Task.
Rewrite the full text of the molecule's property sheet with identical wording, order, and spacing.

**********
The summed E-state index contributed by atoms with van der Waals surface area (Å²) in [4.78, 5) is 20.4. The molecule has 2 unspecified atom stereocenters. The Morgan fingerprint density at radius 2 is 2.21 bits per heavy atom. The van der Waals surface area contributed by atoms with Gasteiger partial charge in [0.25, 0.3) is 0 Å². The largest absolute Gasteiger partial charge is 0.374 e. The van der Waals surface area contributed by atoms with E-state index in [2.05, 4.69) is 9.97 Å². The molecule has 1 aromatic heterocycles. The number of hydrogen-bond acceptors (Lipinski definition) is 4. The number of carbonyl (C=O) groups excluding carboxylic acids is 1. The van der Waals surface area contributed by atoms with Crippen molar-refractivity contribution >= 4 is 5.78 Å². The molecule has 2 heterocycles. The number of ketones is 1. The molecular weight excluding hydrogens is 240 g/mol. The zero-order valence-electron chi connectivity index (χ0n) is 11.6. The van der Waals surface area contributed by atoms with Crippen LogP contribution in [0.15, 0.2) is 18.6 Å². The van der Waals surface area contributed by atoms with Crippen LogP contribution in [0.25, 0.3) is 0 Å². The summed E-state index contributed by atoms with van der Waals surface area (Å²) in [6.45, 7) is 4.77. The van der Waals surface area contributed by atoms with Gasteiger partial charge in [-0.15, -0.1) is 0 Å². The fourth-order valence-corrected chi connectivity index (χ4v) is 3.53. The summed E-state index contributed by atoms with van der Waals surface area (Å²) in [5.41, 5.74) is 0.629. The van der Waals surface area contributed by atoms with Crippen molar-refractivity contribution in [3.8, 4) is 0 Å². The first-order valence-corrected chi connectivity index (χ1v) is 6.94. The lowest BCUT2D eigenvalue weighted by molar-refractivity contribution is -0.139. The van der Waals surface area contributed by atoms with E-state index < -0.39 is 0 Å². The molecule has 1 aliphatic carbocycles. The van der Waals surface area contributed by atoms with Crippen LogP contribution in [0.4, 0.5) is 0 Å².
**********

The summed E-state index contributed by atoms with van der Waals surface area (Å²) in [4.78, 5) is 20.4. The molecule has 2 unspecified atom stereocenters. The Morgan fingerprint density at radius 2 is 2.21 bits per heavy atom. The van der Waals surface area contributed by atoms with Gasteiger partial charge in [0.25, 0.3) is 0 Å². The largest absolute Gasteiger partial charge is 0.374 e. The van der Waals surface area contributed by atoms with E-state index in [2.05, 4.69) is 9.97 Å². The molecule has 1 aromatic heterocycles. The number of hydrogen-bond acceptors (Lipinski definition) is 4. The number of carbonyl (C=O) groups excluding carboxylic acids is 1. The van der Waals surface area contributed by atoms with Crippen molar-refractivity contribution >= 4 is 5.78 Å². The molecule has 2 heterocycles. The number of ketones is 1. The molecular weight excluding hydrogens is 240 g/mol. The zero-order valence-electron chi connectivity index (χ0n) is 11.6. The van der Waals surface area contributed by atoms with Crippen LogP contribution in [0.15, 0.2) is 18.6 Å². The van der Waals surface area contributed by atoms with Crippen LogP contribution in [0.25, 0.3) is 0 Å². The summed E-state index contributed by atoms with van der Waals surface area (Å²) in [6.45, 7) is 4.77. The van der Waals surface area contributed by atoms with Gasteiger partial charge in [-0.15, -0.1) is 0 Å². The fourth-order valence-corrected chi connectivity index (χ4v) is 3.53. The summed E-state index contributed by atoms with van der Waals surface area (Å²) in [5.41, 5.74) is 0.629. The van der Waals surface area contributed by atoms with Crippen molar-refractivity contribution in [3.8, 4) is 0 Å². The first-order valence-corrected chi connectivity index (χ1v) is 6.94. The lowest BCUT2D eigenvalue weighted by molar-refractivity contribution is -0.139. The van der Waals surface area contributed by atoms with E-state index < -0.39 is 0 Å². The molecule has 1 aliphatic carbocycles. The van der Waals surface area contributed by atoms with Crippen LogP contribution in [0.4, 0.5) is 0 Å².